Thursday, March 26, 2009

Hall-ing Ian around

Mrs. H. likes to watch something lighthearted while she works on the treadmill to keep from brooding, but a random thought caused her brow to furrow, and she sought solace in a question.
“Dear, what about Ian? What do you see in his future?” she said above the din.
“The Marines are calling him,” was Mr. H’s reply.
“I suppose you’re right. He seems hell-bent on that. Studying war heroes here, memorizing weaponry stats there; it does fill his hours….”
“No, I mean right now. Sergeant Bull is on the phone. The Marines are calling for Ian.”
“Oh!” She pressed the stop button and slid into the back wall.
“He’ll be there,” said Mr. H. and hung up. “The sergeant is giving Ian a chance to work out with the new recruits this evening. This should be quite informative for him.” And so it was decided they would take Ian out that evening.

At five-twenty, the big black car scooped up the young lad and headed west. Master Ian had been unusually quiet the ride out to Auburn, and viewed the entire event with dark suspicion. When they arrived, Mrs. H. steered him into a waiting room with several other youths and a burly man in athletic clothes and a buzz cut. Ian’s reluctance was tangible, but the buzz cut grabbed his arm and said, “You can have him back at 7:30!” Mrs. H. knew a cue when she heard one, beat a hasty retreat, exited stage left, and hopped into the waiting vehicle.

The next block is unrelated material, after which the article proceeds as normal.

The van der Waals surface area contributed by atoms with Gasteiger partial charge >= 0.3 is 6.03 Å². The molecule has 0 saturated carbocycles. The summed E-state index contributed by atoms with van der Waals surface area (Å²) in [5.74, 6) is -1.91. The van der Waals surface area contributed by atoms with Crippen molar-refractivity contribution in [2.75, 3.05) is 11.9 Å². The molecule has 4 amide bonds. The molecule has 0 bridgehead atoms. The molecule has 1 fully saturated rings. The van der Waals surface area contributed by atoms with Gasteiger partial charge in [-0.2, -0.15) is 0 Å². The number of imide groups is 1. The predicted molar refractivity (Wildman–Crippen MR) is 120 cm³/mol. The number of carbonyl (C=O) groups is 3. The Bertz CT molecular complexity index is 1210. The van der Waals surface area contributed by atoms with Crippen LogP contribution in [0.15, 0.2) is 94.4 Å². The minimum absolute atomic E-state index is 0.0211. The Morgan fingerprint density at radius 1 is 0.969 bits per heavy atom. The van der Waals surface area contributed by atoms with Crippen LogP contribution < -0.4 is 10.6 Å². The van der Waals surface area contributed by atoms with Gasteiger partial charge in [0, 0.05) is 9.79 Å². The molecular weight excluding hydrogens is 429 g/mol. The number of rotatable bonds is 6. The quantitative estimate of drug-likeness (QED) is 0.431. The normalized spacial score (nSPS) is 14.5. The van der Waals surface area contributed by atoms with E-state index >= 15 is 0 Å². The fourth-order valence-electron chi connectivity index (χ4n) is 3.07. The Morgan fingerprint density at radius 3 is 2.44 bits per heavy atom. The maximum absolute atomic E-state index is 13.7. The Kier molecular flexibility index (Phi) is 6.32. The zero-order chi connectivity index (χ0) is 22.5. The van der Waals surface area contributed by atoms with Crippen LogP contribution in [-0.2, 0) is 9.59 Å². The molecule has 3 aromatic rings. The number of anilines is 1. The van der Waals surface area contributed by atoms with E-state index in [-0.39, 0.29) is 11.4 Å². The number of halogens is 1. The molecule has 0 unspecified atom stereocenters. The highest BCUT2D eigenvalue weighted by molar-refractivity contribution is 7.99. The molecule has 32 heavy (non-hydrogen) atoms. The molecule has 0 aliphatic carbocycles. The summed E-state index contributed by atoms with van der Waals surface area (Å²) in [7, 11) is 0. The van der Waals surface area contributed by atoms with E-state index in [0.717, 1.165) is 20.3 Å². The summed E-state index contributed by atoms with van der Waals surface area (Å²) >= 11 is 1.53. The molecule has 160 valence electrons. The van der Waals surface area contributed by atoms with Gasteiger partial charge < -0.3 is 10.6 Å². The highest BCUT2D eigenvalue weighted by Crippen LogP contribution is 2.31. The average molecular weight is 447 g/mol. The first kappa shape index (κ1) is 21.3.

“What could we possibly do for an hour and a half in Auburn?” She had no sooner gotten the words out of his mouth, when they chimed out in tandem: “Swaby’s!”

On the days that Tony, the burial vault salesman, came in, after the business talk was over, the conversation would turn to lighter subjects; and it was at such a time that Tony had let drop that not only was he a salesman, but he was also an entrepreneur, and the proud owner of a little establishment known as Swaby’s Kangaroo Court. The name of SWABY had been chiseled deeply into the stone edifice more than a hundred long years before Tony came on the scene, but he had purchased the building and the museum of relics and oddities that came with it, and made it his own. Tony, it seems, had taken to heart the principle of hometown boosterism; a fine principle in theory, except that the only thing Auburn is noted for is the nearby penitentiary. Swaby’s is a veritable treasure trove of Auburn’s prison memorabilia, from the countless mug shots of feckless felons (some who were captured and many who flew the coop) to an actual electric chair that was used at the prison. A fair amount of celebrities graced the area back in the theatre district’s heyday, and there are plenty of letters from show people and politicians as well. Mrs. Hall’s favorite perch is located directly under the signed portrait of Ronald Colman, and she has often remarked should the picture come up missing, the first place they should suspect is her handbag. An hour and a half was just enough time to eat, drink and read some of the walls.

At 7:30 promptly, the big black car rolled around the corner, and Master Ian hopped in. “We had a great time! We ran to cadences, but I can’t tell you most of them, Mom. Then the sergeant ripped on this guy who had gotten some tattoos, but I can’t really tell you what he said, or what the tattoo was…but, after that, we all worked out some more and then, it was time to go home!” Master Ian fell into the back seat of the car exhausted and happy, while Mr. H. just shook his head, set her on auto-pilot and headed home.

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